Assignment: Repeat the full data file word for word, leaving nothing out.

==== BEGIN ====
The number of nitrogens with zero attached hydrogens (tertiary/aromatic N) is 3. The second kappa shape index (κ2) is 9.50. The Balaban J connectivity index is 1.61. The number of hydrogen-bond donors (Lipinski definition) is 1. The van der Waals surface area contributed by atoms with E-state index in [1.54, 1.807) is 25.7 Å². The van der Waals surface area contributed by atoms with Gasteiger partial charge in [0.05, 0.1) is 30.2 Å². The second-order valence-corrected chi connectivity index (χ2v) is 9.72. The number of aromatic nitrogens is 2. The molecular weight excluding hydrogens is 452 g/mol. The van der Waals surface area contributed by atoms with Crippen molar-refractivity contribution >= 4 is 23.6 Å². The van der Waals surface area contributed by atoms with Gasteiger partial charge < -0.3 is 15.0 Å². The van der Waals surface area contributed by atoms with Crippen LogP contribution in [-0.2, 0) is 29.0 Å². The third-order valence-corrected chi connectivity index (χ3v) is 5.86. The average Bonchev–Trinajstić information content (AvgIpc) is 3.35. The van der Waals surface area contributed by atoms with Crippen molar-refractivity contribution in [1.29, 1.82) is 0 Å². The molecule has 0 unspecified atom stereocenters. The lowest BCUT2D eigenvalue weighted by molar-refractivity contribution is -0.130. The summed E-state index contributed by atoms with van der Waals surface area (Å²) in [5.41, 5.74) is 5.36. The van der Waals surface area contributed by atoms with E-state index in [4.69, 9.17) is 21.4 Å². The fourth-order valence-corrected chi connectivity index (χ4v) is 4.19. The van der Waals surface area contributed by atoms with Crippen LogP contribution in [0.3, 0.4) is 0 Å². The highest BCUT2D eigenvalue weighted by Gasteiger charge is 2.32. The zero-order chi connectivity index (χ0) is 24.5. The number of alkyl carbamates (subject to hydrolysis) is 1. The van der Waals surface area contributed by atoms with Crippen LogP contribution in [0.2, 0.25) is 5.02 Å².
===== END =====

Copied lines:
The number of nitrogens with zero attached hydrogens (tertiary/aromatic N) is 3. The second kappa shape index (κ2) is 9.50. The Balaban J connectivity index is 1.61. The number of hydrogen-bond donors (Lipinski definition) is 1. The van der Waals surface area contributed by atoms with E-state index in [1.54, 1.807) is 25.7 Å². The van der Waals surface area contributed by atoms with Gasteiger partial charge in [0.05, 0.1) is 30.2 Å². The second-order valence-corrected chi connectivity index (χ2v) is 9.72. The number of aromatic nitrogens is 2. The molecular weight excluding hydrogens is 452 g/mol. The van der Waals surface area contributed by atoms with Crippen molar-refractivity contribution >= 4 is 23.6 Å². The van der Waals surface area contributed by atoms with Gasteiger partial charge < -0.3 is 15.0 Å². The van der Waals surface area contributed by atoms with Crippen LogP contribution in [-0.2, 0) is 29.0 Å². The third-order valence-corrected chi connectivity index (χ3v) is 5.86. The average Bonchev–Trinajstić information content (AvgIpc) is 3.35. The van der Waals surface area contributed by atoms with Crippen molar-refractivity contribution in [1.29, 1.82) is 0 Å². The molecule has 0 unspecified atom stereocenters. The lowest BCUT2D eigenvalue weighted by molar-refractivity contribution is -0.130. The summed E-state index contributed by atoms with van der Waals surface area (Å²) in [5.41, 5.74) is 5.36. The van der Waals surface area contributed by atoms with E-state index in [4.69, 9.17) is 21.4 Å². The fourth-order valence-corrected chi connectivity index (χ4v) is 4.19. The van der Waals surface area contributed by atoms with Crippen LogP contribution in [0.3, 0.4) is 0 Å². The highest BCUT2D eigenvalue weighted by Gasteiger charge is 2.32. The zero-order chi connectivity index (χ0) is 24.5. The number of alkyl carbamates (subject to hydrolysis) is 1. The van der Waals surface area contributed by atoms with Crippen LogP contribution in [0.2, 0.25) is 5.02 Å².